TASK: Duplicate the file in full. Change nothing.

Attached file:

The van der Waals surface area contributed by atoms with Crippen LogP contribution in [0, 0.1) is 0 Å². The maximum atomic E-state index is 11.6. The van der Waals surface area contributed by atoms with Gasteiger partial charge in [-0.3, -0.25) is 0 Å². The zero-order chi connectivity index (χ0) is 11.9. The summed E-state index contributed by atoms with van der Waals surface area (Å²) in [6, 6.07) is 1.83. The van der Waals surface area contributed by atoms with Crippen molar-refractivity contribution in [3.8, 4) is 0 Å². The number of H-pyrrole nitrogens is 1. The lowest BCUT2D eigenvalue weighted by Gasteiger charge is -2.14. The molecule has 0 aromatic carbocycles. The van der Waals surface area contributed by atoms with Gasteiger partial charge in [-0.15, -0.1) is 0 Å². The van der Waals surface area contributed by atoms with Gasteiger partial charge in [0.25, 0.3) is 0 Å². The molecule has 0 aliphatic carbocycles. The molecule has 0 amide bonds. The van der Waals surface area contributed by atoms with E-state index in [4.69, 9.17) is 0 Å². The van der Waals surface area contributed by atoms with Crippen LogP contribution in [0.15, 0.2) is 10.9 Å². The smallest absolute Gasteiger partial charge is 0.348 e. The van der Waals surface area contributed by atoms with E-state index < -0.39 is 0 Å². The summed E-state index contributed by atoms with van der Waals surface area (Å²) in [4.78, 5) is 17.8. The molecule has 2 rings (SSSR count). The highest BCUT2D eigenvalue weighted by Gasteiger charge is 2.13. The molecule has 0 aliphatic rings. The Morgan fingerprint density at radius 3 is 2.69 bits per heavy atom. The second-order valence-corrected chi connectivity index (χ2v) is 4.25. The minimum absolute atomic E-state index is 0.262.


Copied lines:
The van der Waals surface area contributed by atoms with Crippen LogP contribution in [0, 0.1) is 0 Å². The maximum atomic E-state index is 11.6. The van der Waals surface area contributed by atoms with Gasteiger partial charge in [-0.3, -0.25) is 0 Å². The zero-order chi connectivity index (χ0) is 11.9. The summed E-state index contributed by atoms with van der Waals surface area (Å²) in [6, 6.07) is 1.83. The van der Waals surface area contributed by atoms with Crippen molar-refractivity contribution in [3.8, 4) is 0 Å². The number of H-pyrrole nitrogens is 1. The lowest BCUT2D eigenvalue weighted by Gasteiger charge is -2.14. The molecule has 0 aromatic carbocycles. The van der Waals surface area contributed by atoms with Gasteiger partial charge in [-0.15, -0.1) is 0 Å². The van der Waals surface area contributed by atoms with Gasteiger partial charge in [0.25, 0.3) is 0 Å². The molecule has 0 aliphatic carbocycles. The molecule has 0 amide bonds. The van der Waals surface area contributed by atoms with E-state index in [4.69, 9.17) is 0 Å². The van der Waals surface area contributed by atoms with Crippen LogP contribution in [0.15, 0.2) is 10.9 Å². The smallest absolute Gasteiger partial charge is 0.348 e. The van der Waals surface area contributed by atoms with E-state index < -0.39 is 0 Å². The summed E-state index contributed by atoms with van der Waals surface area (Å²) in [4.78, 5) is 17.8. The molecule has 2 rings (SSSR count). The highest BCUT2D eigenvalue weighted by Gasteiger charge is 2.13. The molecule has 0 aliphatic rings. The Morgan fingerprint density at radius 3 is 2.69 bits per heavy atom. The second-order valence-corrected chi connectivity index (χ2v) is 4.25. The minimum absolute atomic E-state index is 0.262.